Avigail is studying for her PhD degree at BGU under the joint supervision of Dr. Noa Gueron-Sela and Dr. Florina Uzefovsky. She received her BA in psychology and multidisciplinary studies, and her MA in clinical psychology from BGU. In her MA thesis, Avigail examined the links between toddler sleep, maternal sleep and emotional availability in mother-child interaction under the supervision of Dr. Liat Tikotsky. In our lab, Avigail is part of the MAMA research team. In her research she examines mediating and moderating mechanisms of the relations between maternal depressive symptoms and the development of child empathy through infancy. She is specifically interested in the roles of maternal reflective functioning and responsiveness to infants’ distress. In addition, Avigail is clinical psychologist doing an internship in the therapeutic treatment center for foster children at the Summit Institute.
Motty is studying for his PhD degree in psychology at BGU under the joint supervision of Dr. Noa Gueron-Sela and Dr. Ravid Doron from the Open University. He obtained his BA in psychology and MA in developmental psychology from the Academic College of Tel Aviv-Yaffo (MTA). During his years at MTA, Motty was a research assistant at Dr. Doron’s psychobiology lab where he gained expertise in applying animal models to understand the etiology of depression and anxiety. His research focused on the efficacy of a new herbal antidepressant developed in the lab, and the examination of possible side effects in comparison to traditional SSRI treatments.
In his current PhD research, Motty is building upon Dr. Gueron-Sela’s work on cognitive and social implications of preterm birth, and the moderating role of maternal caregiving on these outcomes. He is specifically interested in better understanding the causal links in this process. To that aim, Motty developed a mouse model of premature birth. Using behavioral and biological methods, Motty’s work mainly tests the cognitive and social-emotional implications of prematurity in the offspring, and the moderating role of maternal behaviors in this process.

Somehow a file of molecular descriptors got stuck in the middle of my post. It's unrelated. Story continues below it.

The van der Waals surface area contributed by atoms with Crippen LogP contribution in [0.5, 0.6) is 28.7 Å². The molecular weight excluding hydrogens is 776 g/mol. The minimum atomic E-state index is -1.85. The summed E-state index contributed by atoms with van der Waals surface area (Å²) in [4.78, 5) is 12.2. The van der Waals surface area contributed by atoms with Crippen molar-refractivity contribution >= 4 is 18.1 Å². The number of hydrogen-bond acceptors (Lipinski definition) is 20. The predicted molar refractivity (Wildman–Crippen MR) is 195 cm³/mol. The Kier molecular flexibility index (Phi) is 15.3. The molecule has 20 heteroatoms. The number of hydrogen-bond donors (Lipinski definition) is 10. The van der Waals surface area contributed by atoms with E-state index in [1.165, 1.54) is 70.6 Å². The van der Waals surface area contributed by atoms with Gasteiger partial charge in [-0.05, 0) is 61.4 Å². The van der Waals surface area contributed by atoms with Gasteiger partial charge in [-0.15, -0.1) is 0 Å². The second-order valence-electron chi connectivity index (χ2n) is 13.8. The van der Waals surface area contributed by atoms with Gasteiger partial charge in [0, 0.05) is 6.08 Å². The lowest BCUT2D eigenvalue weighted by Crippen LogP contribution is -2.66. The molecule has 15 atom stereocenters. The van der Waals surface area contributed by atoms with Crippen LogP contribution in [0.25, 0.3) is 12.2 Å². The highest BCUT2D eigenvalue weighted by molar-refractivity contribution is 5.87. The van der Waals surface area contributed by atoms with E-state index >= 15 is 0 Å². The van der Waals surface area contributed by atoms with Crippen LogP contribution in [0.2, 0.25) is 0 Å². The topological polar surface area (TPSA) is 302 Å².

Alisa is a PhD student in the developmental psychology program at BGU University. She received her BA in behavioral sciences and her MA in developmental psychology from BGU University. Her MA research thesis focused on the associations between neonatal risk (i.e., premature birth, low birthweight and medical complications) and infants’ joint attention, and the roles of maternal behaviors and contextual stress in these associations. Alisa is currently part of the MAMA research team. She is particularly interested in examining the links between maternal depressive symptoms and the development of attention skills through infancy, while considering the role of maternal attention directing strategies and mother-infant joint visual attention.
Michal is studying for her PhD degree at BGU under the joint supervision of Dr. Noa Gueron-Sela and Prof. Andrea Berger. She received her BA in psychology and management and her MA in developmental psychology from BGU University. In her MA thesis, Michal focused on the link between maternal child posttraumatic stress symptoms and the role of maternal executive functions in this link, under the supervision of Prof. Naama Atzaba-Poria. In her current PhD research in our lab, Michal will examine the links between maternal depressive symptoms and children attention skills, while considering the role of maternal and child characteristics (maternal attention and mentalizing abilities, and child environmental sensitivity).
Yael is a PhD student in the developmental psychology program at BGU under the joint supervision of Dr. Noa Gueron-Sela and Prof. Naama Atzaba Poria. She received her BA in psychology, cognition and neuroscience, and her MA in developmental psychology from BGU. Her MA research thesis focused on the implications of maternal mobile phone use for infants’ physiological reactivity during mother-child interactions.
Yael also completed a Masters degree in educational counseling at Tel-Aviv University. Her thesis examined mother-child interactions in families of children with Autism Spectrum Disorder from a dyadic dynamic systems approach.
In her current PhD research in our lab, Yael will evaluate a new group-based intervention program that aims to promote reflective functioning in Kindergarten teachers. She is specifically interested in better understanding the mechanisms of change that underlie the effect of the intervention program.